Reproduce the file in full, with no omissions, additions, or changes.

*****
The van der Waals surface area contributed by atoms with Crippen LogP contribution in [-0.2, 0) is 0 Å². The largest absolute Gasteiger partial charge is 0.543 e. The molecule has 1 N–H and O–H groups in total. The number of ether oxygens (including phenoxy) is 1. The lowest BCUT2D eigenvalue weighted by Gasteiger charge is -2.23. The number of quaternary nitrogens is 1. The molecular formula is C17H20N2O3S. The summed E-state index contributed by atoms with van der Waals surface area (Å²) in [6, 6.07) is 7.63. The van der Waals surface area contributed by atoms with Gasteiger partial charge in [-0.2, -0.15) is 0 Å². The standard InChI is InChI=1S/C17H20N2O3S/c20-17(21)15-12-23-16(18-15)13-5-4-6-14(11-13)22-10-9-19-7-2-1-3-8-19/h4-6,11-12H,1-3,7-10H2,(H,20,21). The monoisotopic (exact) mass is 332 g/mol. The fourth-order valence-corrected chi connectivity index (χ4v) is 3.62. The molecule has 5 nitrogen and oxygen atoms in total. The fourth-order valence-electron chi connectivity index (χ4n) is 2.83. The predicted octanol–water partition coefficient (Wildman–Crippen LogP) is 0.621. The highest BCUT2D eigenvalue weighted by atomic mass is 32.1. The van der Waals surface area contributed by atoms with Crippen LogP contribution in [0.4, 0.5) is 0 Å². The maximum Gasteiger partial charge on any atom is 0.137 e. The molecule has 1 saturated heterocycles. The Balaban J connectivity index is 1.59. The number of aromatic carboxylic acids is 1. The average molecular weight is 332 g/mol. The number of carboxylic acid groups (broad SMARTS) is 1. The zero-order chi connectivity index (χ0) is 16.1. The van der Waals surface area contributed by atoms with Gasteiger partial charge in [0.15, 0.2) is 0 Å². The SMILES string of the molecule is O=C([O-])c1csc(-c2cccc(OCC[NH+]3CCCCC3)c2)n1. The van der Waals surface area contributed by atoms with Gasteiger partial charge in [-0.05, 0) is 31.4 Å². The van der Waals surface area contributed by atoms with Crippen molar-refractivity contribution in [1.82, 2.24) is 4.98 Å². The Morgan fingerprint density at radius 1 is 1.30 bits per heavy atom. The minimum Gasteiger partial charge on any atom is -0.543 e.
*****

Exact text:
The van der Waals surface area contributed by atoms with Crippen LogP contribution in [-0.2, 0) is 0 Å². The largest absolute Gasteiger partial charge is 0.543 e. The molecule has 1 N–H and O–H groups in total. The number of ether oxygens (including phenoxy) is 1. The lowest BCUT2D eigenvalue weighted by Gasteiger charge is -2.23. The number of quaternary nitrogens is 1. The molecular formula is C17H20N2O3S. The summed E-state index contributed by atoms with van der Waals surface area (Å²) in [6, 6.07) is 7.63. The van der Waals surface area contributed by atoms with Gasteiger partial charge in [-0.2, -0.15) is 0 Å². The standard InChI is InChI=1S/C17H20N2O3S/c20-17(21)15-12-23-16(18-15)13-5-4-6-14(11-13)22-10-9-19-7-2-1-3-8-19/h4-6,11-12H,1-3,7-10H2,(H,20,21). The monoisotopic (exact) mass is 332 g/mol. The fourth-order valence-corrected chi connectivity index (χ4v) is 3.62. The molecule has 5 nitrogen and oxygen atoms in total. The fourth-order valence-electron chi connectivity index (χ4n) is 2.83. The predicted octanol–water partition coefficient (Wildman–Crippen LogP) is 0.621. The highest BCUT2D eigenvalue weighted by atomic mass is 32.1. The van der Waals surface area contributed by atoms with Crippen LogP contribution in [0.4, 0.5) is 0 Å². The maximum Gasteiger partial charge on any atom is 0.137 e. The molecule has 1 saturated heterocycles. The Balaban J connectivity index is 1.59. The number of aromatic carboxylic acids is 1. The average molecular weight is 332 g/mol. The number of carboxylic acid groups (broad SMARTS) is 1. The zero-order chi connectivity index (χ0) is 16.1. The van der Waals surface area contributed by atoms with Gasteiger partial charge in [0.15, 0.2) is 0 Å². The SMILES string of the molecule is O=C([O-])c1csc(-c2cccc(OCC[NH+]3CCCCC3)c2)n1. The van der Waals surface area contributed by atoms with Gasteiger partial charge in [-0.05, 0) is 31.4 Å². The van der Waals surface area contributed by atoms with Crippen molar-refractivity contribution in [1.82, 2.24) is 4.98 Å². The Morgan fingerprint density at radius 1 is 1.30 bits per heavy atom. The minimum Gasteiger partial charge on any atom is -0.543 e.